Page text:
Business help amid “devastating” impact of lockdown
By David Schout and Sean Car
CBD businesses will benefit from a $20 million lifeline after the state government declared local businesses had been “uniquely hit” by the coronavirus (COVID-19).
In announcing further grants, the government’s CBD Business Support Fund aims to help businesses faced with a “large and sustained shock to their trading environments”.
The announcement came after a City of Melbourne survey before the second lockdown revealed around 15 per cent of businesses were either unsure of their futures or would close permanently as a result of the pandemic.
More than 80,000 businesses within metropolitan Melbourne and Mitchell Shire would be eligible for a new $5000 grant.
But small and medium businesses within the CBD, including Docklands and Southbank, were set to see even greater support.
Details of the grants were yet to emerge at the time of publishing, but Minister for Industry Support and Recovery Martin Pakula said those in the CBD stood to benefit more from the package.
“There will be particular amounts that are applicable if you’re one kind of business, and higher grants if you’re a different type of business … then a different amount again if you are in that category and in the CBD,” he said at the announcement.
A usually vibrant central Melbourne was again rendered desolate after stage three restrictions were re-imposed on July 9.
Pedestrian activity was down 81 per cent compared with this time last year.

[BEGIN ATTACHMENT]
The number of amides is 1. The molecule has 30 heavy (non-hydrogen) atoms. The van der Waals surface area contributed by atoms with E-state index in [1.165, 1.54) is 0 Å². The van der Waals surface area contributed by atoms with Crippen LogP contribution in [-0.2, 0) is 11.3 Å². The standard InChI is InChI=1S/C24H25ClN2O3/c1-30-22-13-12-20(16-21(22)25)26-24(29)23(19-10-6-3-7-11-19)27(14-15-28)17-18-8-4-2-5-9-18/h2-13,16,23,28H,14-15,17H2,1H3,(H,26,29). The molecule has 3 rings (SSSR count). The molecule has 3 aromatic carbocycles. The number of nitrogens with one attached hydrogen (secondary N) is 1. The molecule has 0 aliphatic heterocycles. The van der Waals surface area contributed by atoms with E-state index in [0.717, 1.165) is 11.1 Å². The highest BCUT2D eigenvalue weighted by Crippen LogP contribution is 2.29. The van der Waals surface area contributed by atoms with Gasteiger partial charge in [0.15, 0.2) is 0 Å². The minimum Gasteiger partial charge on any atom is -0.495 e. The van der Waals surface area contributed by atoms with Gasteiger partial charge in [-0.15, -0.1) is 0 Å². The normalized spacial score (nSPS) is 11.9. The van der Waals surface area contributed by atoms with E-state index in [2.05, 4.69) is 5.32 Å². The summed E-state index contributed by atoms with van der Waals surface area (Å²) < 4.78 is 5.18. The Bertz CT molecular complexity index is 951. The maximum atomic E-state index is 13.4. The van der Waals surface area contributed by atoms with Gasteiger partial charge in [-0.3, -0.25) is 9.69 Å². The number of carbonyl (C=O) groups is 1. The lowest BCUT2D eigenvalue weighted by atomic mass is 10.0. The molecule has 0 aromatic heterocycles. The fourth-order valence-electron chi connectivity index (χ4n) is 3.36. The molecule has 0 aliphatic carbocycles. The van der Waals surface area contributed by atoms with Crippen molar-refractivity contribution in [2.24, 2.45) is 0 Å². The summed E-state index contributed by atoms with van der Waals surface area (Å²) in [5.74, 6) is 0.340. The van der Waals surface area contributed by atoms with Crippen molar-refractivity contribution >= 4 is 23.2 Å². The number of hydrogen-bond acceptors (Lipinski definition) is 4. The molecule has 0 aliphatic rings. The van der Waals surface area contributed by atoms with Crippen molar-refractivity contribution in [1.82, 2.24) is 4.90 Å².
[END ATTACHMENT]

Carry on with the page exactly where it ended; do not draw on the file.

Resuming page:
Mr Pakula said the government was aware of the distinct problems faced by local business owners.
“The CBD has in some respects been uniquely hit by the fact that stay-at-home directives have particularly kept people away,” he said.
“And the absence of foot traffic in the CBD has meant many businesses in the city, and Docklands and Southbank, have been particularly affected by the restrictions that have been imposed on Victorians.”
The government said it would especially look to assist tourism operators and businesses associated with the night-time economy.
Mr Pakula said the latter had “suffered greatly”.
“It is a very important part, not just of Victoria’s economy, but of Melbourne’s culture. It is one of the things that has set Melbourne apart over many years; our bars, our restaurants, our laneways, our theatre district.
“And it’s why we’re providing specific support to the CBD because we want to see all of those businesses, or at least as many of them as possible, though to the other side. They’re going to be a crucial part of returning us to the Melbourne we love … we want to see those businesses survive. There are some critical differences, and some critical responses needed, in particular for that night-time economy in the Melbourne CBD.”
Deputy Lord Mayor Arron Wood, the council’s finance chair, said the package was “much-needed”, but acknowledged some businesses were on a knife’s edge during the second lockdown period.
“Our city has taken a massive hit,” Cr Wood said.
“The biggest of any capital city. We need bold thinking and ideas to get us through. Otherwise recovery will take years. My only worry is that this Victorian Government business support won’t be enough to see many struggling businesses through the next six weeks after impacts since March. Any help is absolutely welcome though.”
Cr Wood said the council would also issue temporary free parking permits to food premises to help them deliver takeaway meals during lockdown. The parking permits will be available from July 21 and will apply until further notice.
“We want to support restaurants and cafes to set up their own home delivery services,” the Deputy Lord Mayor said.